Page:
My neighbors, I’ve noticed, aren’t thinking about spring.  They are clearing their yards of leaves and the dead vegetation from last year’s ornamental plants.  They are putting this unwanted garden debris out on the curb along with the cocoons and eggs of next year’s insects. They are getting ready for winter. Fall is the best time for planting trees and shrubs, any time before the ground freezes. During the autumn rains, the new plants aren’t asleep. They’re putting energy into their roots for a spurt of growth next spring.This fall, as usual, I will plant several trees and shrubs.  When I bought this ¾-acre property five years ago, it was mostly grass with just a few trees, mostly non-natives.  Since then I’ve planted 39 native trees and 45 native shrubs. It’s still not enough.

I keep planting native woody plants because they support wildlife.  Certainly non-native woodies offer fruits birds will eat—witness the bird-spread proliferation of invasives like Multiflora Rose, Burning Bush, and Japanese Barberry.  Natives, however, offer fruits of optimum size and superior nutrition. The fruits of the dogwoods, blueberries, winterberries, viburnums, spicebush, and sassafras I’ve planted ripen just in time to nourish hungry migrating birds in fall. Now in late October most of the berries are gone—consumed by thrushes, catbirds, mockingbirds, waxwings, and warblers.

The main reason I plant native woodies, however, is for the caterpillars and other insects these plants support.  I’m inspired by Doug Tallamy, Professor and Chair of Entomology and Wildlife Ecology at the University of Delaware.  His research shows

The caterpillar of the Spicebush Swallowtail butterfly uses Spicebush or Sassafras as its host plant. USFWS Photo by Ryan Hagerty.

that native plants host 29 times more of the native insects essential for our birds. After all, 96% of terrestrial birds feed their young exclusively insect food.

This year to augment what I’m already growing, I’ll plant ten small trees and shrubs.  I’m planting the Chestnut Oak, Quercus prinus (according to Tallamy, oaks host 534 species of caterpillars); American Elm, Ulmus Americana (hosts 213); and Pawpaw, Asimina triloba (host plant for Zebra Swallowtail butterfly, a species I covet for my yard butterfly list).

Planting a tree or shrub is easy.  For my Chestnut Oak and the other trees and shrubs, I don’t need to dig a huge hole.  I make my hole only as deep as the soil in the plant container and twice as wide.  After putting the plant into the hole, I make sure the soil line of the plant is level with the ground. Then I use the soil that was removed from the hole to fill in around the plant.  Because my oak is a local native adapted to our soil, I am not tempted to add special topsoil, fertilizer, or any other enrichment.  That would stimulate fast but weak growth.   A hole filled with artificially enriched soil encourages the roots to stay confined rather than to reach into the ground below for nourishment.  Next, I push down on the loose dirt with my hands, but avoid stomping on it with my feet.   I spread a one-inch layer of my compost (last year’s leaves and garden debris) on top to provide some extra humus not available in the turf grass.  Then I give my oak a good watering.  That’s it for this tree.  I’m ready to plant more.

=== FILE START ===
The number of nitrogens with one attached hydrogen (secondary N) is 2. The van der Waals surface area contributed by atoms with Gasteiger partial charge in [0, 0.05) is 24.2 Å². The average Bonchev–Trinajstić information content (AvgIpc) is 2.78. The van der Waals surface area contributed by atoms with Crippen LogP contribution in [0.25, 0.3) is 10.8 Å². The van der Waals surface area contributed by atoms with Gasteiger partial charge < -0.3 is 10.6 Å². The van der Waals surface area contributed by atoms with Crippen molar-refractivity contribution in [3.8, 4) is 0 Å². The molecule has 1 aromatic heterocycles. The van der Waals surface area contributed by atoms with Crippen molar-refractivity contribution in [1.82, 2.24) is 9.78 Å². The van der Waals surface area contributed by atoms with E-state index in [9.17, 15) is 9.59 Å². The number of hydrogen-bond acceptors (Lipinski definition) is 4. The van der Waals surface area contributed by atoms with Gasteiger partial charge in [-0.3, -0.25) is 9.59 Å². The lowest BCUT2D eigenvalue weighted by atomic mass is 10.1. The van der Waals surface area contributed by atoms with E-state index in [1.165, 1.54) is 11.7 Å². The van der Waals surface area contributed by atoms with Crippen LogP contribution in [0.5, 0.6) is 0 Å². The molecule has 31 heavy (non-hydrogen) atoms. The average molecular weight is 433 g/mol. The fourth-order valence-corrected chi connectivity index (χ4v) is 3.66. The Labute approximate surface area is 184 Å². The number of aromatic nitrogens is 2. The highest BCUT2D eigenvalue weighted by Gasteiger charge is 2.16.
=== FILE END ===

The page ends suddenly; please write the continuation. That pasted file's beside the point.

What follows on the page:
Three-year-old Black Gum (Nyssa sylvatica) with cage to prevent deer browse. Photo © Edie Parnum

Newly planted trees and shrubs may need extra water.  During any week without significant rain, I put a leaky watering can next to each plant and let the water drip slowly into the soil.  A 1-2” layer of mulch will help retain the moisture, but I never let the mulch touch the trunk.  Once established, these woody plants, situated appropriately for light and moisture, should thrive without any additional help from me.

The trees and shrubs I plant are usually small.  They are cheaper and suffer less transplant shock than a big tree or shrub.  These smaller saplings start to grow more quickly and in a few years usually out-compete larger nursery stock.  To save money, I also frequently transplant volunteer trees and shrubs in my yard to more appropriate locations.  Some of my shrubs—virburnums, for instance—send out shoots that I dig up and plant elsewhere.  I also accept gifts from my native plant gardening friends.  As I say, there’s always room for more.  Anyway, I’m not growing ornamental specimens.  The plants can touch each other and offer extra shelter, just as they do in the wild.

Nannyberry (Viburnum lentago) – flagged shoots are ready to transplant. Photo © Barb Elliot

My trees and shrubs are still small, but they already support birds and other wildlife.   Next spring I’ll see warblers and other hungry migrants eating caterpillars on the leaves of my native woody plants.  The remaining areas of grass are begging to be planted with additional native trees and shrubs.  Next fall I won’t resist planting more.